The aid Mexico promised the U.S. to help with victims of Hurricane Harvey in Texas will now be redirected back to Mexico after the country was hit by a magnitude 8.1 earthquake that killed 95 people and a hurricane of its own.
The Mexican government announced its decision in a statement on Monday, saying it “unfortunately” wouldn’t be able to provide the aid it had promised Texas because Mexico needed to “channel all available logistical support to the families and communities that have been affected” into its own country.
Last month, the Mexican government released a statement promising help in the immediate aftermath of Hurricane Harvey.
While President Donald Trump never responded to the country’s offer, Mexico’s foreign secretary had been in communication with Texas Gov. Greg Abbott about the aid and sent a detailed note of its offer to the State Department on Aug. 28.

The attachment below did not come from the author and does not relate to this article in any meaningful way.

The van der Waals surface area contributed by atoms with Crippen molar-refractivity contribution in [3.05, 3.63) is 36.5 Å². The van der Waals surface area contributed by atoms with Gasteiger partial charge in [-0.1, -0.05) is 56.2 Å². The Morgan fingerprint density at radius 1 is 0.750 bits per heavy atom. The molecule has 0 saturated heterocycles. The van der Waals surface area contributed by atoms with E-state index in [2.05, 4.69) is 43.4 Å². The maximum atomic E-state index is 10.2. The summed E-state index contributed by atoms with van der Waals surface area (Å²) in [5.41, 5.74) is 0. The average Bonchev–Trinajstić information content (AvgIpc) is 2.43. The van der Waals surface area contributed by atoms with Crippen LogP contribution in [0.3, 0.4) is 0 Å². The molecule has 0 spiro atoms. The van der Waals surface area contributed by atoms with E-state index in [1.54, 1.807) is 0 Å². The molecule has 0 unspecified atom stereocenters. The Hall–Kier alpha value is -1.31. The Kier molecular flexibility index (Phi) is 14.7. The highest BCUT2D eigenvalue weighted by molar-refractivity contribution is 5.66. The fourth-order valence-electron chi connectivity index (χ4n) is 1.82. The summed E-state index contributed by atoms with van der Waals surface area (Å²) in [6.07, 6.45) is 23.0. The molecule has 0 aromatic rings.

On Sept. 6, Mexico received word that the U.S. had accepted its offer, but would only need “logistical support” from the country, as the need in Texas had “declined considerably,” according to the statement from Mexico.
While it had to withdraw its promise to help the U.S., the Mexican government expressed sympathy over the devastation in Florida after being struck by Hurricane Irma.
“The Mexican government expresses its full solidarity with Florida given the severe damage done by Hurricane Irma,” the statement said. “Mexico will be alert to developments related to this hurricane in the coming days and hopes that Florida, Texas and Louisiana soon recover from the damage caused by the hurricanes that have struck them.”
Trump has not offered condolences or aid to Mexico in the wake of the country’s two natural disasters, but Secretary of State Rex Tillerson called Mexico’s Foreign Secretary Luis Videgaray on Monday to express sympathy.
“He emphasized … that the U.S. government stands ready to assist our neighbors in Mexico during this difficult time,” a State Department spokesperson told The Los Angeles Times.
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